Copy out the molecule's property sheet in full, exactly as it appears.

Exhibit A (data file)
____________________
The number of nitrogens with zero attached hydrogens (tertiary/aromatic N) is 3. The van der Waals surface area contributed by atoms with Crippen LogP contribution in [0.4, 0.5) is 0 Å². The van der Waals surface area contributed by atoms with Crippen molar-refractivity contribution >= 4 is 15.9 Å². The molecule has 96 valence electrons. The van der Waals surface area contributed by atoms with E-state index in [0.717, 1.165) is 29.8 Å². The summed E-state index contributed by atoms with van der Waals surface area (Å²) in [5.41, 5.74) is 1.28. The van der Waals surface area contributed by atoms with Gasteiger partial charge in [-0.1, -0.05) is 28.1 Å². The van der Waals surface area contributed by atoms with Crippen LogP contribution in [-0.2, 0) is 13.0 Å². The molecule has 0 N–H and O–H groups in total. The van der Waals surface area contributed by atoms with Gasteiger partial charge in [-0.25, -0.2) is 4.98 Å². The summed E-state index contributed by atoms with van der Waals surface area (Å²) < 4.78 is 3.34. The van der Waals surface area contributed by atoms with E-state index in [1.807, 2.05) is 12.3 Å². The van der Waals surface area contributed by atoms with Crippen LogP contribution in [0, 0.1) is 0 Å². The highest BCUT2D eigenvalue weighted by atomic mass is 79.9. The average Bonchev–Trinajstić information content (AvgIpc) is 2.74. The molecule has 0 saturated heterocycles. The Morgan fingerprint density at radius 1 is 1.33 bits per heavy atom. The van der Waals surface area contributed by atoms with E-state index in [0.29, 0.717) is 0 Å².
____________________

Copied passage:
The number of nitrogens with zero attached hydrogens (tertiary/aromatic N) is 3. The van der Waals surface area contributed by atoms with Crippen LogP contribution in [0.4, 0.5) is 0 Å². The van der Waals surface area contributed by atoms with Crippen molar-refractivity contribution >= 4 is 15.9 Å². The molecule has 96 valence electrons. The van der Waals surface area contributed by atoms with E-state index in [0.717, 1.165) is 29.8 Å². The summed E-state index contributed by atoms with van der Waals surface area (Å²) in [5.41, 5.74) is 1.28. The van der Waals surface area contributed by atoms with Gasteiger partial charge in [-0.1, -0.05) is 28.1 Å². The van der Waals surface area contributed by atoms with Crippen LogP contribution in [-0.2, 0) is 13.0 Å². The molecule has 0 N–H and O–H groups in total. The van der Waals surface area contributed by atoms with Gasteiger partial charge in [-0.25, -0.2) is 4.98 Å². The summed E-state index contributed by atoms with van der Waals surface area (Å²) < 4.78 is 3.34. The van der Waals surface area contributed by atoms with E-state index in [1.807, 2.05) is 12.3 Å². The van der Waals surface area contributed by atoms with Crippen LogP contribution in [0, 0.1) is 0 Å². The highest BCUT2D eigenvalue weighted by atomic mass is 79.9. The average Bonchev–Trinajstić information content (AvgIpc) is 2.74. The molecule has 0 saturated heterocycles. The Morgan fingerprint density at radius 1 is 1.33 bits per heavy atom. The van der Waals surface area contributed by atoms with E-state index in [0.29, 0.717) is 0 Å².